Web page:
As before, the only thing to decide is beverages – to wine or not to wine; that is the question. There were three different wine pairing options to choose from this time, ranging in price from $115 to $315 per person. Or, you can order wine from the wine list, with several selections by the bottle and a few by the glass. Or…you can do what we normally do (and did) and give the sommelier a few guidelines on what your wine preferences are and let her choose a few glasses for you. The sommelier was very knowledgeable, helpful, and personable, and she did not seem to mind doing a little extra work in making such recommendations.
The first course – Ice – started much like Alinea 1.0, with a cool and smooth start. In fact, the dish was even served in a hand carved ice bowl. The Onaga had a great taste, and the flavors went together perfectly. Again, a great start. The next dish, however, was solidly the dish of the night.
The “Crunch Paper” was actually comprised of dried scallops in the form of paper-thin strips, carefully placed in a small bowl of corn broth, with the majority of the strips protruding from the bowl. Yes, I said corn broth. The otherwise odd scallop paper was delicious and actually tasted exactly like scallops! The corn broth accompanied the scallops well, and it was so good that it could have been its own dish. I wanted more.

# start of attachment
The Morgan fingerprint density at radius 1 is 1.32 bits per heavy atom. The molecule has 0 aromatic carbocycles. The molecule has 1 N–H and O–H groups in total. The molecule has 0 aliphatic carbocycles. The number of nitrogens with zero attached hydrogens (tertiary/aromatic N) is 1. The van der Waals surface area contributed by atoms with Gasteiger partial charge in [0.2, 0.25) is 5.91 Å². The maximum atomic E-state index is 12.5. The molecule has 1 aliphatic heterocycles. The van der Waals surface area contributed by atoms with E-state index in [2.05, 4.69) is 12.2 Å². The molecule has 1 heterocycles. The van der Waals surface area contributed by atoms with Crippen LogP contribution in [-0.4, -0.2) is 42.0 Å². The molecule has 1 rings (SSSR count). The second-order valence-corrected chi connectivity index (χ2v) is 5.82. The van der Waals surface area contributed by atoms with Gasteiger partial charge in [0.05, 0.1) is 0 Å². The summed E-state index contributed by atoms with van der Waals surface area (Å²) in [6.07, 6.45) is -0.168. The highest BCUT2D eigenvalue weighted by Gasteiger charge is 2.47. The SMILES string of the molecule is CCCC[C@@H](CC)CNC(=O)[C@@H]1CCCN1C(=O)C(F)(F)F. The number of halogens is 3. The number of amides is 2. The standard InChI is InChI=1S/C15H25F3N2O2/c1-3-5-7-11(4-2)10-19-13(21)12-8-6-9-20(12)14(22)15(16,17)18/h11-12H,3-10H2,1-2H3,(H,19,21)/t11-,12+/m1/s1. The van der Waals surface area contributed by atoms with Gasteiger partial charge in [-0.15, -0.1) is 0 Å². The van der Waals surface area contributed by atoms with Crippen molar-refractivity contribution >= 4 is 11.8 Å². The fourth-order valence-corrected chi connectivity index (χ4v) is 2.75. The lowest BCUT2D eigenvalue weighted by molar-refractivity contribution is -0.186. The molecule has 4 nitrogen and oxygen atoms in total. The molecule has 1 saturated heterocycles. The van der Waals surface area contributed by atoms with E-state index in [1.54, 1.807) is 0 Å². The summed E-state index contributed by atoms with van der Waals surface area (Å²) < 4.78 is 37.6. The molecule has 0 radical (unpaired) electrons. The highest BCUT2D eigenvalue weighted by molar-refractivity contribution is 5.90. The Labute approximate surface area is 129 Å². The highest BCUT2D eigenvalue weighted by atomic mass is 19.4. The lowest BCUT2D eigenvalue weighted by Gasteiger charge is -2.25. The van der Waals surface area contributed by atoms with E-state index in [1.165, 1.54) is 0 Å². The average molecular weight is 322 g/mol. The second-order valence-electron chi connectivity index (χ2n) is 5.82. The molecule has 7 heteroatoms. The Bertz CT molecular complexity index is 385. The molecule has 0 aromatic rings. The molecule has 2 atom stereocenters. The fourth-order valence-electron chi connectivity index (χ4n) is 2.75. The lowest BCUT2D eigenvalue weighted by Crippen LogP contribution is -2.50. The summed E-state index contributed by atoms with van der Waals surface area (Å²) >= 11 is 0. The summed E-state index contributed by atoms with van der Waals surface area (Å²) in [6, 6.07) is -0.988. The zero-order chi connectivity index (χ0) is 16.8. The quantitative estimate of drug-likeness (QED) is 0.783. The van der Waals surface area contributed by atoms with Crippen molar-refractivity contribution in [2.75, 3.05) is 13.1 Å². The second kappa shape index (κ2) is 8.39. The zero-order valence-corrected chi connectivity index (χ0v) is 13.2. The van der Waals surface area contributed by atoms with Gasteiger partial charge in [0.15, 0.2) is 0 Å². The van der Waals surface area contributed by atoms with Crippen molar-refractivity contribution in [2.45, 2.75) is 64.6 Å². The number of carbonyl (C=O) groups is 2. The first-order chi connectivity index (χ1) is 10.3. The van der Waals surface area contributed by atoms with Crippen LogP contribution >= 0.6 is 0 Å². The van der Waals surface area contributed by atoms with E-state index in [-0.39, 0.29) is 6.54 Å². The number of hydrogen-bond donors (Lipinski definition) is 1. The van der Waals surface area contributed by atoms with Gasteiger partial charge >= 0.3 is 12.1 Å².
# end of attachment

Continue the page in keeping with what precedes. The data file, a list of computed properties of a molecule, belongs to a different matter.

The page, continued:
“Contrast” was served in a small, wobbly, clear bowl. The flavors of the tomato were great, but I felt like the dish was overpowered by the parmesan at the bottom. This dish was served alongside “Sangre” and “Swirl.” The iberico in Sangre stood out, but the rest of the dish didn’t do it for me. Swirl seemed to be a bit of a palate cleanser, but its tartness with Contrast and Sangre didn’t add much to this trio.
The “Yellow” course consisted of wonderfully prepared pork belly and banana in a strong, but not overpowering, curry sauce, accompanied by chopsticks. This was served in an odd, pliable, silicone-like bowl that we were encouraged to hold in our non-dominant hand as we ate. Our friends loved this dish. Next, “Ice” moved onto fish, with breaded and fried Icefish served with radishes in a tangy mandarin syrup. Even though the acidity cut through the fried fish well, we all thought it was a bit too tangy.
A little bit of the familiar hunt-for-your-food was still alive in the “Glass/Petal” dish. A crispy piece of onion was carefully suspended in a large flower. The glass portion of the dish was a crystallized blueberry reduction served with foie gras sauce and morel mushrooms. The mushrooms were the standout. Being foie gras lovers, we could have used a bit more of that taste. Luckily, we were subsequently awarded a treat of black truffles and gruyere on top of pumpernickel toast.
This three-to-four bite snack, while delicious, was almost too rich to handle.